If it were not for Maria Callas, we would all think that La Forza del Destino is essentially a prime exercise and showcase for great soprano voices, with a few goodies thrown in for the rest of the cast and the chorus. In this recording, Callas’s voice is not technically great, though it is usually good. She makes most of her points by other means: close attention to the value of words, subtle nuances of tone and phrasing, an uncompromising determination to confront the emotions in the text and convey them honestly and strongly, even when they reach a terrifying intensity. We have here, under the absurdities of plot, a compelling psychological portrait of a woman driven beyond her limits–a woman whose brother wants to kill her lover, who has killed her father. The supporting cast is skilled and Serafin shapes a powerful interpretation. — Joe McLellan
Composer: Giuseppe Verdi
Performer: Maria Callas, Richard Tucker, Nicola Rossi-Lemeni, Renato Capecchi, Plinio Clabassi
Orchestra: Teatro Alla Scala Di Milano
Conductor: Tullio Serafin
Number of Discs: 3
Size: 1.75 GB
This recording has generated many varied personal opinions and sometimes rather more heat than light. Forget all that. There are really only two significant facts to keep in mind about this version of “La forza del destino”: it is the Callas “Forza,” therefore it is important; it is Serafin’s “Forza,” therefore it represents absolute authenticity in the Italian operatic style. On the basis of those two things, and those two things alone, a rating of five stars is fully justified.
I side with those who assign merit to this “Forza” over and above the appearance of Callas and Serafin. In particular, I think Tucker offers a fine Alvaro. I am not in the slightest bit dismayed by his emotionalism in the role. Frankly, it suggests an involvement with the drama, a quality sadly lacking in too many contemporary tenors, with their cool and bland performing styles.
I have to agree with those who say that Carlo Tagliabue was in younger, better voice thirteen years earlier in the wartime recording of “Forza.” (In that recording, by the way, the Italians quiety deferred to the sensibilities of their allies by changing Preziosilla’s “Death to the Germans!” to “Death to the enemies!”) On the other hand, Tagliabue still sounds pretty good, and I find no problem with Don Carlo di Vargas as a middle-aged avenger rather than a youthful one.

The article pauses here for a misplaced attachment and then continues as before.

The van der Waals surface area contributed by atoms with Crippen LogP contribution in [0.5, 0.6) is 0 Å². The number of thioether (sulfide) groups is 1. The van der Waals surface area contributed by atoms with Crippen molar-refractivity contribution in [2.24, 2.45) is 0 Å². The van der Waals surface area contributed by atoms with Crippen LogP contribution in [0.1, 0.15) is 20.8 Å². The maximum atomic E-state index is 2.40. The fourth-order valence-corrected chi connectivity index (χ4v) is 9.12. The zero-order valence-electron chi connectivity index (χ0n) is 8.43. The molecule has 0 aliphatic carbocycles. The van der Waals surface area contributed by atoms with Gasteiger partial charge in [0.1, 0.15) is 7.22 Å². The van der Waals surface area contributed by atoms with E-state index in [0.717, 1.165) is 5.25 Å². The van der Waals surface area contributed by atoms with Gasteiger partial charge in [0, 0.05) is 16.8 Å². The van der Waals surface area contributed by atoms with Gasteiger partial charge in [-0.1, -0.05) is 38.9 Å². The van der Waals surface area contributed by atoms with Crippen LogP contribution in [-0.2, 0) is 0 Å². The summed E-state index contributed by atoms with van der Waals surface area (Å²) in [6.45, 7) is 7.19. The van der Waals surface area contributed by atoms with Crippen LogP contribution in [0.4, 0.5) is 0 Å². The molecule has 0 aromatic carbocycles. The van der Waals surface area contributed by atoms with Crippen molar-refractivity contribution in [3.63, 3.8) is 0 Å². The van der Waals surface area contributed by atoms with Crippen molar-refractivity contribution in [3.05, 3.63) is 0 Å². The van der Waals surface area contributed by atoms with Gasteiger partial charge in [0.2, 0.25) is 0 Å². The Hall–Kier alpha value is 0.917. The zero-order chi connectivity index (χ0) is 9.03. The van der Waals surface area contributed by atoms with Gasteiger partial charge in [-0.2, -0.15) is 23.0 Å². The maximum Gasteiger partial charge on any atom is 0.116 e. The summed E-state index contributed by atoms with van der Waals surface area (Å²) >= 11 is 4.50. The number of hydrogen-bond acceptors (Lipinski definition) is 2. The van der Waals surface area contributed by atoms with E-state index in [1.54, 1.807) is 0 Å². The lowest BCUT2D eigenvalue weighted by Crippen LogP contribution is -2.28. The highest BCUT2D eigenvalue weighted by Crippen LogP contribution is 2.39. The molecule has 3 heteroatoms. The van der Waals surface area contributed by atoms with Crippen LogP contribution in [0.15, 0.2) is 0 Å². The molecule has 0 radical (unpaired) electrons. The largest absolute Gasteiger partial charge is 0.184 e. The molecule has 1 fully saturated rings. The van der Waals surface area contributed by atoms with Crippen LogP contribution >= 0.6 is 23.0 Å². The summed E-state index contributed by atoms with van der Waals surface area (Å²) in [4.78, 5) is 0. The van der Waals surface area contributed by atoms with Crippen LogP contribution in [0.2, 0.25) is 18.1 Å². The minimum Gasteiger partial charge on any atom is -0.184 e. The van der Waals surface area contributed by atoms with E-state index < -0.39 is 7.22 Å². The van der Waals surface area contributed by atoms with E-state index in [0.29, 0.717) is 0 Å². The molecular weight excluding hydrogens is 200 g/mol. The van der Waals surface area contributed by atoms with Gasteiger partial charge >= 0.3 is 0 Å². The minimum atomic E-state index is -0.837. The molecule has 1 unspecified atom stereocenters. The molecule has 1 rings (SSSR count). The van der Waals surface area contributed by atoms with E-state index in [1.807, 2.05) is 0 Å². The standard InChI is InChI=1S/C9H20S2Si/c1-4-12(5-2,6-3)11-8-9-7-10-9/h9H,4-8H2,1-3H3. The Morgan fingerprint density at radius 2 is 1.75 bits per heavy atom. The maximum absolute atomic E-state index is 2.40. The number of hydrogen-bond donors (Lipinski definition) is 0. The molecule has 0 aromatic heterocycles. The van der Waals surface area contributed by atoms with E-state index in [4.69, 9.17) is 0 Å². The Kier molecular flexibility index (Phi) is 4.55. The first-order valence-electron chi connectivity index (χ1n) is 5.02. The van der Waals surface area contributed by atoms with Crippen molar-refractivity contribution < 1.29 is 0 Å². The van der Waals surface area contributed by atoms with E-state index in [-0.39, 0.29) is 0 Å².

If Nicola Rossi-Lemeni, whom I saw on stage on a handful of occasions was not a great singer, he was certainly a good one. He was a strong actor who could get into the soul and truth of a role, as he does here with the Padre Guardiano.
Capecchi offers a solid performance as Fra Melitone, all the better for his restored scene. The rest of the cast consists of familiar and competent house singers for La Scala in the mid-1950s. To my taste, the only below-par performance is that of Elena Nicolai. I conceive of Preziosilla as small, dangerously attractive and quite young. She is, in short, the soul-sister of that pert and dangerously attractive young miss who appeared on thousands of copies of a famous First World War-era poster, demanding that passing young men instantly join the U.S. Navy. Nicolai, who might well have been fine in other parts, sounds distinctly middle-aged and more than a little paunchy as the inflammatory Gypsy girl.
Leonora di Vargas was the very first Verdi heroine that Callas ever portrayed on stage. She sang the part on a number of occasions in the early part of her career but it was hardly one of her core roles. I have said that the simple fact of capturing Callas’ Leonora makes this recording important, and it does. Nevertheless, in my opinion, Callas is not the best Leonora on record. It seems to me that Callas has over-intellectualized her approach to the desperately unhappy Miss Vargas. Others may certainly disagree, pointing out the many and subtle shadings Callas gives to Leonora as she moves from calamity to final catastrophe. To me, though, it seems that Verdi put all the necessary drama right in the score and required no add-ons from a clever singing actress. In that score I hear Verdi demanding no more and no less from a singer than that she have a superhuman voice to go with a larger-than-life personality and that she march resolutely to the foot of the stage from time to time to blow an adoring audience out of their seats. For this kind of simple-minded, stand-and-deliver singing, Callas is no match for Maria Caniglia and Zinka Milanov of the preceding generation or of Renata Tebaldi of her own.
As for the opera, “La forza del destino,” I shall say no more than as late middle-period Verdi, it is great and bursting with power … although some might find its grim and unyielding libretto to be something of a downer, which is probably why it is not offered on stage as often as it should be.
Analyzed folder: /96k(Mono)Verdi – La Forza Del Destino – Callas
DR Peak RMS Filename
DR13 -0.28 dB -19.15 dB sideA.aif
DR11 -1.10 dB -16.34 dB sideB.aif
DR15 -0.54 dB -21.77 dB sideC.aif
DR14 -0.76 dB -20.24 dB sideD.aif
DR12 -1.09 dB -17.47 dB sideE.aif
DR12 -0.92 dB -17.30 dB sideF.aif
Number of files: 6
Official DR value: DR13
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